Monday, July 9, 2018

When 5 + 3 = 1

Dan Tait, Inc. v. Farm Family Cas. Ins. Co.
(Sup. Ct., Albany Co., 7/2/2018)

Over a five-year period, plaintiff's former bookkeeper stole approximately $500,000 from his employer by: (1) making unauthorized purchases with company credit cards; (2) making unauthorized withdrawals from the company's line of credit; and (3) taking company inventory for personal use.  Plaintiff made a claim for employee dishonesty coverage to its commercial package insurer, Farm Family.

Deeming the former bookkeeper's course of dishonest acts committed over multiple policy periods to constitute one "occurrence" under the language of the policy, Farm Family paid $15,000, representing the limit of the employee dishonesty coverage for one policy period.  Plaintiff sued.

Under the subject policy, Farm Family agreed to pay for the direct loss of business property or cash "resulting from dishonest acts committed by [the named insured's] employees acting alone or in collusion with other persons[.]" The policy further provided that "[t]he most [Farm Family] will pay for loss or damage in any one occurrence is [the policy limit of $15,000]" and that "[a]ll loss or damage . . . [c]aused by one or more persons; or. . . [i]nvolving a single act or series of acts . . . is considered one occurrence" under the policy.

The policy also contained what the motion court characterized as "robust anti-stacking language", which provided:
If any loss is covered: (1) Partly by this insurance; and (2) Partly by any prior cancellation or terminated insurance that we or any affiliate had issued to you or any predecessor in interest; the most we will pay is the larger of the amount recoverable under this insurance or the prior insurance. We will pay only for loss or damage you sustain through acts committed or events occurring during the Policy Period. Regardless of the number of years this policy remains in force or the number of premiums paid, no Limit of Insurance cumulates from year to year or period to period.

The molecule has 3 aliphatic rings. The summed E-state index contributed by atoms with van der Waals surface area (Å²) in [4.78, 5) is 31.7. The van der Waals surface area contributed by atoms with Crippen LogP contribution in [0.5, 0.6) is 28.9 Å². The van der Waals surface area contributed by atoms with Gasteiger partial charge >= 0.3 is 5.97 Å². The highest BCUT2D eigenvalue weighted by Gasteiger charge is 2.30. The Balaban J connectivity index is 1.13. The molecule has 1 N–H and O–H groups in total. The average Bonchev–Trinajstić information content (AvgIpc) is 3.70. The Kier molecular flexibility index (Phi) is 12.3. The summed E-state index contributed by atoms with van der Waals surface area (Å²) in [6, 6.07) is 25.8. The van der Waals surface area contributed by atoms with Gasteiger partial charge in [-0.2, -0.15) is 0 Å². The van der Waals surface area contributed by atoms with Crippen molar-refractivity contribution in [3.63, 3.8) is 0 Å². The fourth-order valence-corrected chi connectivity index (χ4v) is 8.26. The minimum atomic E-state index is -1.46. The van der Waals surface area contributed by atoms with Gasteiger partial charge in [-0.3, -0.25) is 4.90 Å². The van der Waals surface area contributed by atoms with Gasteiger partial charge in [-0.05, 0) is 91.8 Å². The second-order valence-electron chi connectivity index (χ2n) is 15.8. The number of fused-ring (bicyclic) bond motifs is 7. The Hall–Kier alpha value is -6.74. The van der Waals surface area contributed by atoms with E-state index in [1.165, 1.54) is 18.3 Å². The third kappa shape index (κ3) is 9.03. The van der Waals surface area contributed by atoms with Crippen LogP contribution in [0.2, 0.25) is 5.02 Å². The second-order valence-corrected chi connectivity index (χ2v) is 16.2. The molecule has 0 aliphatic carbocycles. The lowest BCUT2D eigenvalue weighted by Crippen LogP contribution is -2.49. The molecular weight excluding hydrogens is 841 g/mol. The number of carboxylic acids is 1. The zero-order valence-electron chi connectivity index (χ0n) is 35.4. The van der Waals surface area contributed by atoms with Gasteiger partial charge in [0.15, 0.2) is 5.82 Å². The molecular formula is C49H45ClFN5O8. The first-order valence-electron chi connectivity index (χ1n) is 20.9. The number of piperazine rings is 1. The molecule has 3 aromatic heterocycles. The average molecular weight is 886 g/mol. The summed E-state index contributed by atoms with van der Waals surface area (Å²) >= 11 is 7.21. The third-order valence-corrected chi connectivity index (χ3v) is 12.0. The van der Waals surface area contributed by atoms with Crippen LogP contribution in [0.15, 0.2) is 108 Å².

On the issue of the number of occurrences, Supreme Court rejected plaintiff's asserted reliance on the "unfortunate-event test" and held that the former bookkeeper's series of thefts from plaintiff constituted "one occurrence" under the policy and, therefore, was subject to the $15,000 limit applicable to losses arising from employee dishonesty.

With respect to the anti-stacking issue, Supreme Court rejected plaintiff's argument that the policy was ambiguous and held:
Based on the foregoing, the Court concludes that [plaintiff] cannot recover an amount in excess of $15,000, representing "the larger of the amount recoverable under" any one of the insurance policies that were in effect during the multi-year period in which [the former bookkeeper]'s dishonest acts were committed.
If Supreme Court is right that there are no prior reported decisions of the New York courts that speak directly to the "occurrence" issue, we may see this case head to the Appellate Division, Third Department.  Stay tuned. 

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